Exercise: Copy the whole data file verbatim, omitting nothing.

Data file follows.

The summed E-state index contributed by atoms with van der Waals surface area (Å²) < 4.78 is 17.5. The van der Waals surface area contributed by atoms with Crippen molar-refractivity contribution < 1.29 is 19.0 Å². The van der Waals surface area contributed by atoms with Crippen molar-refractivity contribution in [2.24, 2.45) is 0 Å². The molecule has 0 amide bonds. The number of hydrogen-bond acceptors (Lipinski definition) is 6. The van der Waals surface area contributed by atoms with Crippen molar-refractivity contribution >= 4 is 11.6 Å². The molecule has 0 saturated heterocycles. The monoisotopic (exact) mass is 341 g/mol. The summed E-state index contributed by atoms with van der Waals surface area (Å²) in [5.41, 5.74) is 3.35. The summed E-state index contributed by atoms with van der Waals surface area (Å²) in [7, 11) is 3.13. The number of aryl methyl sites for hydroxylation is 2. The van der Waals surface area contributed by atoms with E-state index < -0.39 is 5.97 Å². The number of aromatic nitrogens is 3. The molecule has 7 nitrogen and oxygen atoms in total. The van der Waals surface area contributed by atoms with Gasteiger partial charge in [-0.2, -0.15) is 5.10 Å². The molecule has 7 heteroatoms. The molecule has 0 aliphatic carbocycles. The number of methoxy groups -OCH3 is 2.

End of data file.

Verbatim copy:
The summed E-state index contributed by atoms with van der Waals surface area (Å²) < 4.78 is 17.5. The van der Waals surface area contributed by atoms with Crippen molar-refractivity contribution < 1.29 is 19.0 Å². The van der Waals surface area contributed by atoms with Crippen molar-refractivity contribution in [2.24, 2.45) is 0 Å². The molecule has 0 amide bonds. The number of hydrogen-bond acceptors (Lipinski definition) is 6. The van der Waals surface area contributed by atoms with Crippen molar-refractivity contribution >= 4 is 11.6 Å². The molecule has 0 saturated heterocycles. The monoisotopic (exact) mass is 341 g/mol. The summed E-state index contributed by atoms with van der Waals surface area (Å²) in [5.41, 5.74) is 3.35. The summed E-state index contributed by atoms with van der Waals surface area (Å²) in [7, 11) is 3.13. The number of aryl methyl sites for hydroxylation is 2. The van der Waals surface area contributed by atoms with E-state index < -0.39 is 5.97 Å². The number of aromatic nitrogens is 3. The molecule has 7 nitrogen and oxygen atoms in total. The van der Waals surface area contributed by atoms with Gasteiger partial charge in [-0.2, -0.15) is 5.10 Å². The molecule has 7 heteroatoms. The molecule has 0 aliphatic carbocycles. The number of methoxy groups -OCH3 is 2.